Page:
Bus Ride

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Status: Finished  |  Genre: Science Fiction  |  House: Booksie Classic
The Bus Ride is a tale that attempts to highlight what's important in life. While it is science fiction based, the genre is only a catalyst for the greater subject matter.

Submitted: February 26, 2015

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Submitted: February 26, 2015

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“You’re about to meet a girl.” The young man looked up from his book. The old man sat casually on the bench next to him, his legs crossed as he played with a chain. “No, just waiting for the bus.” The young man replied. “My apologies, you just have that look about you I guess.” The old man’s eyes were a stunning blue as he gave a smile and peered at the boy’s book. “What are you reading?” The young man looked up from his book again, begrudgingly. “I’m reading about worm holes.” The young man paused “It’s a book about theoretical science.” He continued, feeling the need to explain a little further. “I spent my whole life with my nose in a book.” The old man sat up on the bench taking a deep breath. “I enjoy looking around nowadays, you never know what you’ll find.” “You know, when I was you’re age my folks didn’t have a lot, so for them, getting an education for their son was their main priority. I guess we were on the same page because I always felt more comfortable reading than I did talking to people. Making conversation always seemed like so much work.” The young man looked up. “Yeah me too.” He replied. “People are so….” The young man began and then they spoke together. “..complicated.” They shared a glance and then a laugh. “What do you do?” The young man asked. The old man reached under his dress coat and pulled out a pocket watch, examining the face of it. “I’m retired.” He replied. “Well what did you do?” The old man closed the watch and eased it back into his vest as he leaned forward. “I worked for the government, top secret stuff. I’d tell you but I’d have to…you know.” The old man gave a wink and a smile. The young man turned toward him and closed his book. “How about a hint?” he asked. “Hmm.” The old man pondered the question for a moment scratching his beard. “Ah, I have it, never put off today what you can do tomorrow,..or yesterday.” “You mean never put off tomorrow what you can do today.” The young man corrected him. “Absolutely not! I meant exactly what I said.” “Well that doesn’t make any sense.” “I have a feeling it will come to you if you think on it.” The young man grinned attempting to work out the puzzling phrase in his head.

 “Do you like magic?” The old man asked. “Yeah I guess.” And with that the old man produced an ink pen of stunning silver that shone brightly in the sunlight. “I’m going to make this pen disappear.” He said as he held it up. And with the flick of a wrist it was gone. “Wow.” The young man offered. The old man raised a finger and with the other hand pulled his coat open.  There in his vest pocket was a bright silver pen. “Oh well that’s easy, you have two of them.” The young man said. “Very true.” Replied the old man as he motioned with his eyes down toward the young man’s shirt. The young man looked down and resting in his own pocket was a bright silver pen. “Wow!” the young man was in disbelief.  “How did you..?, But we didn’t even touch?!” The old man shuffled his hands as if cleaning them off and raised them up for the young man to see. “I’ll never tell.”  The young man pulled the pen from his shirt and offered it back. “Oh no, it’s yours, you’re going to need it.” The sound of the bus coming around the corner caught their attention.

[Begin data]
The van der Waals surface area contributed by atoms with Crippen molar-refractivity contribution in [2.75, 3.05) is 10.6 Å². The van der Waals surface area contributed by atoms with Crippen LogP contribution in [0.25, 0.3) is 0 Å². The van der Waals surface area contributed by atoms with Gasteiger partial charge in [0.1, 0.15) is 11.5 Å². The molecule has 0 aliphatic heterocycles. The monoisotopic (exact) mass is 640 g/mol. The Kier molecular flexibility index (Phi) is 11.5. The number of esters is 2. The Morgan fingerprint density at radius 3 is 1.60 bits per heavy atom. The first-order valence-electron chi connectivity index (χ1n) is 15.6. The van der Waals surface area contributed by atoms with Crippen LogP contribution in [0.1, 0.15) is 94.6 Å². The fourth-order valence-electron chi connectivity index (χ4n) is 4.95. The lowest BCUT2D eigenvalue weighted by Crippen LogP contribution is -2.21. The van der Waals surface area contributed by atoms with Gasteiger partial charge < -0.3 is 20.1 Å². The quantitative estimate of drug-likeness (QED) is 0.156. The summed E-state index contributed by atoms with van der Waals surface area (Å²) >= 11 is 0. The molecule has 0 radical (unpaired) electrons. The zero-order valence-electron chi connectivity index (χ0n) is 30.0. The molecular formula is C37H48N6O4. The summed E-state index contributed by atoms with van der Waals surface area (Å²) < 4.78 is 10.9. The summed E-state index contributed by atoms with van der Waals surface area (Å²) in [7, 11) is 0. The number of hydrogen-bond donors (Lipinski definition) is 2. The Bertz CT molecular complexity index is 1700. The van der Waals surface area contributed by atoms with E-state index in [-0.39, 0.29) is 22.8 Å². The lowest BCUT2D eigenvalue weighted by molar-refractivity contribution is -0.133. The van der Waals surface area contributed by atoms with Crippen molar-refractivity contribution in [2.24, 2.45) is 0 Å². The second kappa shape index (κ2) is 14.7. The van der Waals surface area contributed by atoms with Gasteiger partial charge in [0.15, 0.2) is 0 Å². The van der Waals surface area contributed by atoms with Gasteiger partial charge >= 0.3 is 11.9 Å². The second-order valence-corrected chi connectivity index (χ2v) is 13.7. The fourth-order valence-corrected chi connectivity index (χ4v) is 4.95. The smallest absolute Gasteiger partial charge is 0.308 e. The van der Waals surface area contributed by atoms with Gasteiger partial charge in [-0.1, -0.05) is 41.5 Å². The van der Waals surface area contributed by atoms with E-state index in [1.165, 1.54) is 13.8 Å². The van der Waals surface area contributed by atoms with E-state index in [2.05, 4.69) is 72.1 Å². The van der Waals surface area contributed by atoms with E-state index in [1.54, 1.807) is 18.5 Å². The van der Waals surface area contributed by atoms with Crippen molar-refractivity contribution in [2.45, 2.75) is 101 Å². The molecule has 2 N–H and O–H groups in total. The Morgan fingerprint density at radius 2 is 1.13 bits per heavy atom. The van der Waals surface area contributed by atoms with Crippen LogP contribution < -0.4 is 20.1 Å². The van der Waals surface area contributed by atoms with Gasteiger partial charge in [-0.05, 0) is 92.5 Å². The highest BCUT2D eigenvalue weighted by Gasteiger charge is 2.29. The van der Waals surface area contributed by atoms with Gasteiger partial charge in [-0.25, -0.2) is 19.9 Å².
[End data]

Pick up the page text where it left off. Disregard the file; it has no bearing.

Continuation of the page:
“Say Yes.” The old man continued. “Yes to what?” The young man asked. “To life my boy, don’t be afraid to close that book once in a while and look around you. There are wonderful things to see. Don’t be afraid to say YES!” “Alright.” The young man replied puzzled again. The bus came to a stop in front of them and the young man gathered his book. “You’re not coming?” The young man asked. “No I think I’ll wait for the next one.” The old man answered. “Alright, nice talking to you.” “You as well.” Said the old man. As the doors opened the old man called out; “Say Yes Andrew.” “Sure thing.” The young man called back and then he stopped at the first step of the bus and turned. “How’d you know my…” But the old man was gone. The young man looked up and down the street scanning for him but it was as if he’d disappeared.

Andrew did meet a girl that day. She was sitting right next to the only available seat on the bus. They talked for an hour, both missing their stops, neither one of them caring. She told him he had the most beautiful blue eyes she’d ever seen and then she asked him to dinner. Andrew thought of the old man and for the first time in a long time Andrew said yes. And when she offered her number to him as luck would have it, he had a pen right there in his shirt pocket. Two short years passed and they were married. Andrew kept his nose in books though and he went on to become a scientist studying theoretical physics and soon received grants from the government for his work. Andrew never saw that old man again. But every once in a while when he’d stare into the mirror, he seemed to see the old man in himself. Maybe it was his memory playing tricks on him but maybe just maybe this was the very beginning of great things.


© Copyright 2020 Joshua Pierce. All rights reserved.

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